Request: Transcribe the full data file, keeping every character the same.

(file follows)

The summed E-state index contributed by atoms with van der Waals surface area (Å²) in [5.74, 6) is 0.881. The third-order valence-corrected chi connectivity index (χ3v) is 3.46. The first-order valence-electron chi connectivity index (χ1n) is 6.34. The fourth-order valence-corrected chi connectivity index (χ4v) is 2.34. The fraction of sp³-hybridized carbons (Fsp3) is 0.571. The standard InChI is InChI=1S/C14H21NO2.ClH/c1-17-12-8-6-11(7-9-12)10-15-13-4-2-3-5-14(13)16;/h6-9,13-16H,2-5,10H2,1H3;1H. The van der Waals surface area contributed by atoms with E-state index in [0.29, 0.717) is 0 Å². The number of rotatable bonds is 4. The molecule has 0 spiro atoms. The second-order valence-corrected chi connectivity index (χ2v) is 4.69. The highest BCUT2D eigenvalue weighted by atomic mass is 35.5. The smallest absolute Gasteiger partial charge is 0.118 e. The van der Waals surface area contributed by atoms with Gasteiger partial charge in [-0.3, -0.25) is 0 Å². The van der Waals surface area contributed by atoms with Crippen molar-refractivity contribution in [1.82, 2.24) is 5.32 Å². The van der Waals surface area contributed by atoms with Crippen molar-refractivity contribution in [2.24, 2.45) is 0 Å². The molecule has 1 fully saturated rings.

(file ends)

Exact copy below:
The summed E-state index contributed by atoms with van der Waals surface area (Å²) in [5.74, 6) is 0.881. The third-order valence-corrected chi connectivity index (χ3v) is 3.46. The first-order valence-electron chi connectivity index (χ1n) is 6.34. The fourth-order valence-corrected chi connectivity index (χ4v) is 2.34. The fraction of sp³-hybridized carbons (Fsp3) is 0.571. The standard InChI is InChI=1S/C14H21NO2.ClH/c1-17-12-8-6-11(7-9-12)10-15-13-4-2-3-5-14(13)16;/h6-9,13-16H,2-5,10H2,1H3;1H. The van der Waals surface area contributed by atoms with E-state index in [0.29, 0.717) is 0 Å². The number of rotatable bonds is 4. The molecule has 0 spiro atoms. The second-order valence-corrected chi connectivity index (χ2v) is 4.69. The highest BCUT2D eigenvalue weighted by atomic mass is 35.5. The smallest absolute Gasteiger partial charge is 0.118 e. The van der Waals surface area contributed by atoms with Gasteiger partial charge in [-0.3, -0.25) is 0 Å². The van der Waals surface area contributed by atoms with Crippen molar-refractivity contribution in [1.82, 2.24) is 5.32 Å². The van der Waals surface area contributed by atoms with Crippen molar-refractivity contribution in [2.24, 2.45) is 0 Å². The molecule has 1 fully saturated rings.